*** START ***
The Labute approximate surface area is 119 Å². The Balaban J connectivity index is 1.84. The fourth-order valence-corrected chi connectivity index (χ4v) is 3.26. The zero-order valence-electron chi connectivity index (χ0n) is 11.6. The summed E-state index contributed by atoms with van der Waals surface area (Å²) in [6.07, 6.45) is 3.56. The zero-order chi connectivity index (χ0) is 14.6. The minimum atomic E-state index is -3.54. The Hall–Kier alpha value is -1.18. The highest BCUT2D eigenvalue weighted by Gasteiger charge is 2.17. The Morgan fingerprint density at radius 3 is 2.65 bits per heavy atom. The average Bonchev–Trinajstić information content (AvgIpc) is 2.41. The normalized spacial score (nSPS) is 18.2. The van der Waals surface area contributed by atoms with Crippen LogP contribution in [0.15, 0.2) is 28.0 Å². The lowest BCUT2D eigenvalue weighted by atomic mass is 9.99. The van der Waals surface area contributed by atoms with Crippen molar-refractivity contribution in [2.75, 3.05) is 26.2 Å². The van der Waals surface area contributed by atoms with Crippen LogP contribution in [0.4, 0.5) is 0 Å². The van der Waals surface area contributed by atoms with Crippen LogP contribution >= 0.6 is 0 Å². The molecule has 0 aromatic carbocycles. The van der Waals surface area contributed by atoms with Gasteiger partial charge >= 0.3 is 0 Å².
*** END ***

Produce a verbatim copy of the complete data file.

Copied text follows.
The Labute approximate surface area is 119 Å². The Balaban J connectivity index is 1.84. The fourth-order valence-corrected chi connectivity index (χ4v) is 3.26. The zero-order valence-electron chi connectivity index (χ0n) is 11.6. The summed E-state index contributed by atoms with van der Waals surface area (Å²) in [6.07, 6.45) is 3.56. The zero-order chi connectivity index (χ0) is 14.6. The minimum atomic E-state index is -3.54. The Hall–Kier alpha value is -1.18. The highest BCUT2D eigenvalue weighted by Gasteiger charge is 2.17. The Morgan fingerprint density at radius 3 is 2.65 bits per heavy atom. The average Bonchev–Trinajstić information content (AvgIpc) is 2.41. The normalized spacial score (nSPS) is 18.2. The van der Waals surface area contributed by atoms with Crippen LogP contribution in [0.15, 0.2) is 28.0 Å². The lowest BCUT2D eigenvalue weighted by atomic mass is 9.99. The van der Waals surface area contributed by atoms with Crippen molar-refractivity contribution in [2.75, 3.05) is 26.2 Å². The van der Waals surface area contributed by atoms with Crippen LogP contribution in [0.4, 0.5) is 0 Å². The van der Waals surface area contributed by atoms with Crippen LogP contribution >= 0.6 is 0 Å². The molecule has 0 aromatic carbocycles. The van der Waals surface area contributed by atoms with Gasteiger partial charge >= 0.3 is 0 Å².